“I’ve failed in jobs, I’ve failed in relationships, and I’ve failed with ideas that I thought were brilliant,” said Greg Victory, Assistant Vice President of Student Affairs and Fannie Mitchell Executive Director of the Duke Career Center. “But I’ve taken something away from each failure.”
Victory was introducing FAIL FEST, a recent storytelling event that drew students from across Duke to hear “fail tales,” authentic stories from their peers about navigating adversity and the path from failure to growth. After sharing his own story—about leaving his first post-college teaching job midway through the year for a healthcare fundraising position he called “a terrible way to spend 18 months”—he explained how that experience taught him “about what’s important to me and what I value in my work and in my life. If I hadn’t made that decision, I may not have been as committed to my subsequent roles.”
The event—co-hosted by Duke Innovation & Entrepreneurship (Duke I&E) and the Duke Career Center—was designed to help students shift their mindset around failure, according to Duke I&E Senior Program Coordinator Solomon Valentine. “Failure can be incredibly scary for Duke students,” Valentine said. “But failure is an inherent part of life, and resilience is a vital part of the entrepreneurial mindset. The speakers at FAIL FEST really showed this with the moving and inspirational stories they shared.”
“What we know from research is that the growth you get from failure only happens from reflection,” remarked Duke I&E Director Jamie Jones after hearing the students’ stories. “I hope you embody the courage you saw in your peers tonight. Take a chance, try something you find uncomfortable, take a course that scares you, bring an idea to life that challenges you. I guarantee there will be failures along the way, but I think you’ll find it incredibly rewarding.”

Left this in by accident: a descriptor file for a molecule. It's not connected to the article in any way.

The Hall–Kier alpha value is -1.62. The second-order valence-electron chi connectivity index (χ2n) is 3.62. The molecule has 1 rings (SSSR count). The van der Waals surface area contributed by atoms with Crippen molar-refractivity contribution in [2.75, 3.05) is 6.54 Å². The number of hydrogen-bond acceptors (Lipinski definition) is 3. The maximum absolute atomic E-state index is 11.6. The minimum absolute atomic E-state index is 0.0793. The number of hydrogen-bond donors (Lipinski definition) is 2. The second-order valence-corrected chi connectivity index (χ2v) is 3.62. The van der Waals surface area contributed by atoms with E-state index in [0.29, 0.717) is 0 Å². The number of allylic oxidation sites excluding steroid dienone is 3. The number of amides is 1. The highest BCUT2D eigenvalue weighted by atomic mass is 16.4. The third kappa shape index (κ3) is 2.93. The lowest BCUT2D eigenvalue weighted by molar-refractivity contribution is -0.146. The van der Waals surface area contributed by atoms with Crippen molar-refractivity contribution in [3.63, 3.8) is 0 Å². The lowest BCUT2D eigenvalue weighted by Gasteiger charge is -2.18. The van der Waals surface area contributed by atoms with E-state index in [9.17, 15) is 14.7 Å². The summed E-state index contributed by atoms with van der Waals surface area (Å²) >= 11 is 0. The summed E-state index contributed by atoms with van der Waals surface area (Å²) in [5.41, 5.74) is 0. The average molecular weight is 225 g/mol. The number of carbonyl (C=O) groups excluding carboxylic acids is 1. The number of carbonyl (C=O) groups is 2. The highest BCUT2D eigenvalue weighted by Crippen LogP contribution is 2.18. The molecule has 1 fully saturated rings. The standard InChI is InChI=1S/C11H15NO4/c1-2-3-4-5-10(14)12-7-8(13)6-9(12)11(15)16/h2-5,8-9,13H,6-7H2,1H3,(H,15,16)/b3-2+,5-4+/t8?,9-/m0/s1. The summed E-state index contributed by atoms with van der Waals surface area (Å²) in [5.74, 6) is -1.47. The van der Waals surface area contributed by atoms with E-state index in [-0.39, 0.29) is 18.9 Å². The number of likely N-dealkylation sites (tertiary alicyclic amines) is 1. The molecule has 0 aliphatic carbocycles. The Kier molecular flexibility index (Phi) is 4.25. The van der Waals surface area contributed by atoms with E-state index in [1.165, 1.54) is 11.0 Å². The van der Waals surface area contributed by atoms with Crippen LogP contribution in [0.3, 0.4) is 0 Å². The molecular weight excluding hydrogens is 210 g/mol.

HIGHLIGHTS FROM STUDENTS’ “FAIL TALES”
Alphonso Blades Jr. ’24
After putting in “more work than [he] ever thought possible,” and during the most important season of the football career he’d worked his whole life to build, Alphonso Blades Jr. ’24 and his teammates had to go on hiatus due to Covid. Then, following a health exam, a doctor spoke to him privately—Al had a heart condition and may never play football again. He embarked on a journey to grow an online community, gain self-awareness and a “coffee bean mindset,” and finally return to the football field, having to rebuild all his skills. “Now nothing can sever my ties with who I am.”
Kaitlyn Maher ’25
Since getting her start as the youngest contestant on America’s Got Talent at just four years old, Kaitlyn Maher ’25 has performed in high-pressure environments countless times. And as a veteran performer, she knows that no matter how much you prepare, there will be times when you fail—like while you’re singing the national anthem in front of tens of thousands of people. “When you’re faced with a situation with high stakes, and you fail, don’t shut others out.”
Javier Casado Cocero MBA ’24
After several shifts and pivots in his career ambitions—from medicine, to pharmaceutical research, to pharmaceutical sales—Javier Casado Cocero MBA ’24 entered Duke’s MBA program, wanting to pursue his passion for digital technologies. He founded AnonID, an authentication system that doesn’t require third-party data, and built a strategy that he and his team were confident in. But after a rollercoaster summer spent attempting to fundraise, Javier adjusted his goals for the company to get to the next step. “You have to take a chance on yourself, especially if you’re asking others to take a chance on you.
Alexander Pieroni ’25
Alexander Pieroni ’25 grew up dreaming of becoming an archaeologist, digging in the sandbox and later hoping to one day make a museum-worthy discovery. But when he joined his first dig at just seventeen, working on what was once a bustling Roman road, he damaged a priceless artifact—and in doing so, learned much deeper lessons about failure, resilience, curiosity, and the lessons we can take from those who lived so long ago.